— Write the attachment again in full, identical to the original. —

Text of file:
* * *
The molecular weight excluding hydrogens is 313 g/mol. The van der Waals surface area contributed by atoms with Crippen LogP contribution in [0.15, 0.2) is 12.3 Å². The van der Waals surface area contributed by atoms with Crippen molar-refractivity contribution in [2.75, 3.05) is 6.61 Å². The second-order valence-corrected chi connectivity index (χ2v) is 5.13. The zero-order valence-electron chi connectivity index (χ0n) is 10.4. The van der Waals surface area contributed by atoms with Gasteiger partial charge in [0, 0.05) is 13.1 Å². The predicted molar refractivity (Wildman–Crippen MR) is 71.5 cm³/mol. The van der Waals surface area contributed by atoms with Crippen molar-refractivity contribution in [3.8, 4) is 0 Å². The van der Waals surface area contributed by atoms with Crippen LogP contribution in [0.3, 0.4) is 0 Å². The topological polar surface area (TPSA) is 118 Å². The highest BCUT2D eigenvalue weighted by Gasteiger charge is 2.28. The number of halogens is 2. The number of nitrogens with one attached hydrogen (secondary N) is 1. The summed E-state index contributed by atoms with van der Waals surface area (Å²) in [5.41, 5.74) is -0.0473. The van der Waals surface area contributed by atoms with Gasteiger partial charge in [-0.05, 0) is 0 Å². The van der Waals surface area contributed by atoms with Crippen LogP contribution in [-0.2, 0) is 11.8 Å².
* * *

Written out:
The molecular weight excluding hydrogens is 313 g/mol. The van der Waals surface area contributed by atoms with Crippen LogP contribution in [0.15, 0.2) is 12.3 Å². The van der Waals surface area contributed by atoms with Crippen molar-refractivity contribution in [2.75, 3.05) is 6.61 Å². The second-order valence-corrected chi connectivity index (χ2v) is 5.13. The zero-order valence-electron chi connectivity index (χ0n) is 10.4. The van der Waals surface area contributed by atoms with Gasteiger partial charge in [0, 0.05) is 13.1 Å². The predicted molar refractivity (Wildman–Crippen MR) is 71.5 cm³/mol. The van der Waals surface area contributed by atoms with Crippen molar-refractivity contribution in [3.8, 4) is 0 Å². The van der Waals surface area contributed by atoms with Crippen LogP contribution in [0.3, 0.4) is 0 Å². The topological polar surface area (TPSA) is 118 Å². The highest BCUT2D eigenvalue weighted by Gasteiger charge is 2.28. The number of halogens is 2. The number of nitrogens with one attached hydrogen (secondary N) is 1. The summed E-state index contributed by atoms with van der Waals surface area (Å²) in [5.41, 5.74) is -0.0473. The van der Waals surface area contributed by atoms with Gasteiger partial charge in [-0.05, 0) is 0 Å². The van der Waals surface area contributed by atoms with Crippen LogP contribution in [-0.2, 0) is 11.8 Å².